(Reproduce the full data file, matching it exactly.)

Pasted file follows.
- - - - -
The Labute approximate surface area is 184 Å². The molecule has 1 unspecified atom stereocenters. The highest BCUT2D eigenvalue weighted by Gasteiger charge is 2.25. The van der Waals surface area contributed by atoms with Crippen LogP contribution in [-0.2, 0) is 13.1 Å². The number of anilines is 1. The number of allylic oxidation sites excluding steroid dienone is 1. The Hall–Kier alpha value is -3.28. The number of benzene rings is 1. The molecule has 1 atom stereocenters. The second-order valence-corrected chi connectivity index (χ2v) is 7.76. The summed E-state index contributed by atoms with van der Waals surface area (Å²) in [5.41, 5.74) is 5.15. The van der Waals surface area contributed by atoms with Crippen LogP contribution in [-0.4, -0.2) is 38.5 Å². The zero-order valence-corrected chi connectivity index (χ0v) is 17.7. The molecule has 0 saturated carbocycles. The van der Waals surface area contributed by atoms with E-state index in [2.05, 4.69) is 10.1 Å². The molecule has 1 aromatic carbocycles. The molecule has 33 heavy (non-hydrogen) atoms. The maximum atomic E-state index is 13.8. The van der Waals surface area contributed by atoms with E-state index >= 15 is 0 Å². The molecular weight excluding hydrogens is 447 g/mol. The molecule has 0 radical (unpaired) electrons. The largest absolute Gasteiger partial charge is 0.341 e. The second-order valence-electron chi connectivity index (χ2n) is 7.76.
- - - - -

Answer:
The Labute approximate surface area is 184 Å². The molecule has 1 unspecified atom stereocenters. The highest BCUT2D eigenvalue weighted by Gasteiger charge is 2.25. The van der Waals surface area contributed by atoms with Crippen LogP contribution in [-0.2, 0) is 13.1 Å². The number of anilines is 1. The number of allylic oxidation sites excluding steroid dienone is 1. The Hall–Kier alpha value is -3.28. The number of benzene rings is 1. The molecule has 1 atom stereocenters. The second-order valence-corrected chi connectivity index (χ2v) is 7.76. The summed E-state index contributed by atoms with van der Waals surface area (Å²) in [5.41, 5.74) is 5.15. The van der Waals surface area contributed by atoms with Crippen LogP contribution in [-0.4, -0.2) is 38.5 Å². The zero-order valence-corrected chi connectivity index (χ0v) is 17.7. The molecule has 0 saturated carbocycles. The van der Waals surface area contributed by atoms with E-state index in [2.05, 4.69) is 10.1 Å². The molecule has 1 aromatic carbocycles. The molecule has 33 heavy (non-hydrogen) atoms. The maximum atomic E-state index is 13.8. The van der Waals surface area contributed by atoms with E-state index >= 15 is 0 Å². The molecular weight excluding hydrogens is 447 g/mol. The molecule has 0 radical (unpaired) electrons. The largest absolute Gasteiger partial charge is 0.341 e. The second-order valence-electron chi connectivity index (χ2n) is 7.76.